Alpinia galanga, a plant in the ginger family, is an herb used in cooking, especially in Indonesian cuisine and Thai cuisine. It is one of four plants known as galangal, and is differentiated from the others with the common name greater galangal. The galangals are also called blue ginger or Thai ginger.
The plant grows from rhizomes in clumps of stiff stalks up to two meters in height with abundant long leaves which bears red fruit. It is native to South Asia and Indonesia. It is cultivated in Malaysia, Laos, and Thailand. A. galanga is the galangal used most often in cookery. The robust rhizome has a sharp, sweet taste and smells like a blend of black pepper and pine needles. The red fruit is used in traditional Chinese medicine and has a flavor similar to cardamom.
The rhizome is a common ingredient in Thai soups and curries, where is used fresh in chunks or thin slices, mashed and mixed into curry paste, or dried and powdered. Indonesian rendang is usually spiced with galangal. Greater galangal is used in Russia as a flavoring for beverages, including a liqueur called nastoika.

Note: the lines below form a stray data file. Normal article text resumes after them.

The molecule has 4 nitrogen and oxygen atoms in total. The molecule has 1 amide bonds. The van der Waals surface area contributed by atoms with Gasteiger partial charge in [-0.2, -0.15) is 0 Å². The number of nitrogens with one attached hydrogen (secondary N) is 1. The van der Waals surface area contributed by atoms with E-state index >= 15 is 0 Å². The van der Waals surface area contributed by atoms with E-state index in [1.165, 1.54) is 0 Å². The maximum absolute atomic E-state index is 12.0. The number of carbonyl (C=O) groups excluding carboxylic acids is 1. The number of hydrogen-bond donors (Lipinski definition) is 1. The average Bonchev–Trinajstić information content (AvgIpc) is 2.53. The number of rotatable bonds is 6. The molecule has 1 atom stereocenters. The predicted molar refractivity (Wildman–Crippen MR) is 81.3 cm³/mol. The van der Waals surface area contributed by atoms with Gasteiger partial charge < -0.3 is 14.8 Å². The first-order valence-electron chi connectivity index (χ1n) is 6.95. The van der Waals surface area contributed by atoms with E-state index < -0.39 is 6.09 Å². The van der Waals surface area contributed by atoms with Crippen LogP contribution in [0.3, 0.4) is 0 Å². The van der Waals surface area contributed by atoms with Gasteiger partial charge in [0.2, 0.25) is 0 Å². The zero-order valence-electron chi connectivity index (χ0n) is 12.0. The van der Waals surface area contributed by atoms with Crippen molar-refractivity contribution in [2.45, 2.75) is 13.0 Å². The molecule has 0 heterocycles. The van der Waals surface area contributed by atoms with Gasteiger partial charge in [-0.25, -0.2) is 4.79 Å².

A. galanga is also known as Chewing John, Little John Chew and galanga root. Under these names, it is used in folk medicine and in voodoo charms (see John the Conqueror for related lore).
- Van Wyk, Ben-Erik (2005). Food Plants of the World. Portland, Oregon: Timber Press, Inc. ISBN 0-88192-743-0
- Greater galangal
- see Scheffer, J.J.C. & Jansen, P.C.M., 1999. Alpinia galanga (L.) Willd.[Internet] Record from Proseabase. de Guzman, C.C. and Siemonsma, J.S. (Editors).
PROSEA (Plant Resources of South-East Asia) Foundation, Bogor, Indonesia.  where much more information can be found.